Many of the leaves are bedraggled, and there is marked wilting of some individual stems, while other stems continue to look just fine. I sliced into one of the wilted stems and saw brown in the vascular tissue (located between the green skin and the white, central pith). Those indications, along with the fact that the tomatoes continue to look good, leads me to believe that the problem is one of the soil-borne wilts, probably Fusarium. That is a huge relief, because I have heard that Late Blight (a very bad tomato disease) has been "going around."
|Great-looking Cherokee Purple tomato, finally ripening, on a very sad plant. PHOTO/Amy W.|
|Costoluto Genovese tomatoes, on a plant with a leaf-spot-type fungus. PHOTO/Amy W.|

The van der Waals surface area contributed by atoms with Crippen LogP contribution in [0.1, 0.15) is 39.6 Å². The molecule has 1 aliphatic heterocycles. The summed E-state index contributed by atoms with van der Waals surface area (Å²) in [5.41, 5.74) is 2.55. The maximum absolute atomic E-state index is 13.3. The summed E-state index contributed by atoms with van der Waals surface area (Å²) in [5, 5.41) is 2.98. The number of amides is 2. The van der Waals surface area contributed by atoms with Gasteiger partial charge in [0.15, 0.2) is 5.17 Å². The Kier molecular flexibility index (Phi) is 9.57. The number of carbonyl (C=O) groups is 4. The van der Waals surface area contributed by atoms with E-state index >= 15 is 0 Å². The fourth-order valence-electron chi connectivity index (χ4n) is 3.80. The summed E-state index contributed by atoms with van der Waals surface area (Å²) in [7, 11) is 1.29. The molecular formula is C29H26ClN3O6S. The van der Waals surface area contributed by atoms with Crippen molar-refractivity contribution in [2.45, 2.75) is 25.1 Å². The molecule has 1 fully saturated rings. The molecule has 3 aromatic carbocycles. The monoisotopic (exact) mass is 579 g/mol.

The Costoluto Genovese tomatoes aren't quite as far along. I keep hoping for a dry day (notice a theme here?) on which I can go out and trim away all the "bad" leaves and then see if there is anything besides fruit left to salvage after I complete the pruning.
While I was in Texas, the rain gauge out in the garden accumulated more than five inches of rain. The tomato-disease problems aren't a big surprise, considering how wet it has been all spring and summer. However, they are annoying. Since the forecast is for more, and yet more rain, I am thinking that it is time to come up with a Plan B. Wish me luck?
Meanwhile, there is a little lesson here about these two varieties of tomatoes: Costoluto Genovese seems to resist Fusarium wilt, and Cherokee Purple seems to be resistant to Early Blight. In future years, that information might come in handy.
I hope that all the other gardens out there are having fewer tomato problems!